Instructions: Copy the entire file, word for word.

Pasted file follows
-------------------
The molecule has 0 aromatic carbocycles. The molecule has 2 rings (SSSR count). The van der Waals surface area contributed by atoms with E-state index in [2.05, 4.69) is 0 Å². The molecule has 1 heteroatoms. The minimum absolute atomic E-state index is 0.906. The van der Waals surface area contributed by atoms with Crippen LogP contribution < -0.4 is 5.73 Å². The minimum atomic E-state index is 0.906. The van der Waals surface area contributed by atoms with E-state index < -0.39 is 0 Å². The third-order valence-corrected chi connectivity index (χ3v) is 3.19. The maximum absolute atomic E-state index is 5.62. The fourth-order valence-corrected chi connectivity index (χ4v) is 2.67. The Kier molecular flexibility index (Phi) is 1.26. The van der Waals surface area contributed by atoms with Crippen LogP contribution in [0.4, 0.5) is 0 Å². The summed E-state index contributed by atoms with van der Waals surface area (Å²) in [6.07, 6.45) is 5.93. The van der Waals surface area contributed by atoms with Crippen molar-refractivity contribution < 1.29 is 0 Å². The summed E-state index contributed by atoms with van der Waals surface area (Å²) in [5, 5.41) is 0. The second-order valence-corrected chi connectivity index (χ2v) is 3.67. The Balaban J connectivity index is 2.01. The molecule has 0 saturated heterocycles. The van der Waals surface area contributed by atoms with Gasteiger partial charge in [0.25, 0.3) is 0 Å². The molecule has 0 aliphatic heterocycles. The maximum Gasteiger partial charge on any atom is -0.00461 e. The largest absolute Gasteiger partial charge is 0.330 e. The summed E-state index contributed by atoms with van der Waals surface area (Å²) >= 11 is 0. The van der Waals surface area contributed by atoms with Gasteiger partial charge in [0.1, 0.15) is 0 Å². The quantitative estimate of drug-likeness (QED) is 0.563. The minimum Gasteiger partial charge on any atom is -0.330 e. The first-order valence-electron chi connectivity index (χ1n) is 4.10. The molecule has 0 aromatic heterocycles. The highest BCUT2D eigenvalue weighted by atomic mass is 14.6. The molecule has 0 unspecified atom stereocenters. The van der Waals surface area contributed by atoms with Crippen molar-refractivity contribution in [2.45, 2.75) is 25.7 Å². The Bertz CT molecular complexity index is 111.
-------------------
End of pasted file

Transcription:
The molecule has 0 aromatic carbocycles. The molecule has 2 rings (SSSR count). The van der Waals surface area contributed by atoms with E-state index in [2.05, 4.69) is 0 Å². The molecule has 1 heteroatoms. The minimum absolute atomic E-state index is 0.906. The van der Waals surface area contributed by atoms with Crippen LogP contribution < -0.4 is 5.73 Å². The minimum atomic E-state index is 0.906. The van der Waals surface area contributed by atoms with E-state index < -0.39 is 0 Å². The third-order valence-corrected chi connectivity index (χ3v) is 3.19. The maximum absolute atomic E-state index is 5.62. The fourth-order valence-corrected chi connectivity index (χ4v) is 2.67. The Kier molecular flexibility index (Phi) is 1.26. The van der Waals surface area contributed by atoms with Crippen LogP contribution in [0.4, 0.5) is 0 Å². The summed E-state index contributed by atoms with van der Waals surface area (Å²) in [6.07, 6.45) is 5.93. The van der Waals surface area contributed by atoms with Crippen molar-refractivity contribution < 1.29 is 0 Å². The summed E-state index contributed by atoms with van der Waals surface area (Å²) in [5, 5.41) is 0. The second-order valence-corrected chi connectivity index (χ2v) is 3.67. The Balaban J connectivity index is 2.01. The molecule has 0 saturated heterocycles. The van der Waals surface area contributed by atoms with Gasteiger partial charge in [0.25, 0.3) is 0 Å². The molecule has 0 aliphatic heterocycles. The maximum Gasteiger partial charge on any atom is -0.00461 e. The largest absolute Gasteiger partial charge is 0.330 e. The summed E-state index contributed by atoms with van der Waals surface area (Å²) >= 11 is 0. The van der Waals surface area contributed by atoms with Gasteiger partial charge in [0.1, 0.15) is 0 Å². The quantitative estimate of drug-likeness (QED) is 0.563. The minimum Gasteiger partial charge on any atom is -0.330 e. The first-order valence-electron chi connectivity index (χ1n) is 4.10. The molecule has 0 aromatic heterocycles. The highest BCUT2D eigenvalue weighted by atomic mass is 14.6. The molecule has 0 unspecified atom stereocenters. The van der Waals surface area contributed by atoms with Crippen molar-refractivity contribution in [2.45, 2.75) is 25.7 Å². The Bertz CT molecular complexity index is 111.